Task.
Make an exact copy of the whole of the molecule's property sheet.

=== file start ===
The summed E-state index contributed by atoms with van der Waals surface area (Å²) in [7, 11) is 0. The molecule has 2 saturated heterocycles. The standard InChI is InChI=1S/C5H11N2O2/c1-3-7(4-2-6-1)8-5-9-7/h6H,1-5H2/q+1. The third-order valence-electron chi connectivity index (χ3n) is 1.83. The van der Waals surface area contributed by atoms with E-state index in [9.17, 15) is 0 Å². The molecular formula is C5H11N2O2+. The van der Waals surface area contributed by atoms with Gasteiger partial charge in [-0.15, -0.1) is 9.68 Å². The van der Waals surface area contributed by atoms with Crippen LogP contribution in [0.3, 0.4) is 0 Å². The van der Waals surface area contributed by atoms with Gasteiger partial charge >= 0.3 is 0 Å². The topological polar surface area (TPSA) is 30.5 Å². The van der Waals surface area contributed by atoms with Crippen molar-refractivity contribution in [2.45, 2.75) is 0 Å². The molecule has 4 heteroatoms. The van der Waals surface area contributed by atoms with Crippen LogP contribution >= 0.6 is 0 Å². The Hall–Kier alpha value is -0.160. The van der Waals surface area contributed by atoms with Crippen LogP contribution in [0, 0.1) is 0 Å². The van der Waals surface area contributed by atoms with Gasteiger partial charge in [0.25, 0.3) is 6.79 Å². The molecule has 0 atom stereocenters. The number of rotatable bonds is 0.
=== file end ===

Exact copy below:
The summed E-state index contributed by atoms with van der Waals surface area (Å²) in [7, 11) is 0. The molecule has 2 saturated heterocycles. The standard InChI is InChI=1S/C5H11N2O2/c1-3-7(4-2-6-1)8-5-9-7/h6H,1-5H2/q+1. The third-order valence-electron chi connectivity index (χ3n) is 1.83. The van der Waals surface area contributed by atoms with E-state index in [9.17, 15) is 0 Å². The molecular formula is C5H11N2O2+. The van der Waals surface area contributed by atoms with Gasteiger partial charge in [-0.15, -0.1) is 9.68 Å². The van der Waals surface area contributed by atoms with Crippen LogP contribution in [0.3, 0.4) is 0 Å². The van der Waals surface area contributed by atoms with Gasteiger partial charge >= 0.3 is 0 Å². The topological polar surface area (TPSA) is 30.5 Å². The van der Waals surface area contributed by atoms with Crippen molar-refractivity contribution in [2.45, 2.75) is 0 Å². The molecule has 4 heteroatoms. The van der Waals surface area contributed by atoms with Crippen LogP contribution >= 0.6 is 0 Å². The Hall–Kier alpha value is -0.160. The van der Waals surface area contributed by atoms with Crippen LogP contribution in [0, 0.1) is 0 Å². The van der Waals surface area contributed by atoms with Gasteiger partial charge in [0.25, 0.3) is 6.79 Å². The molecule has 0 atom stereocenters. The number of rotatable bonds is 0.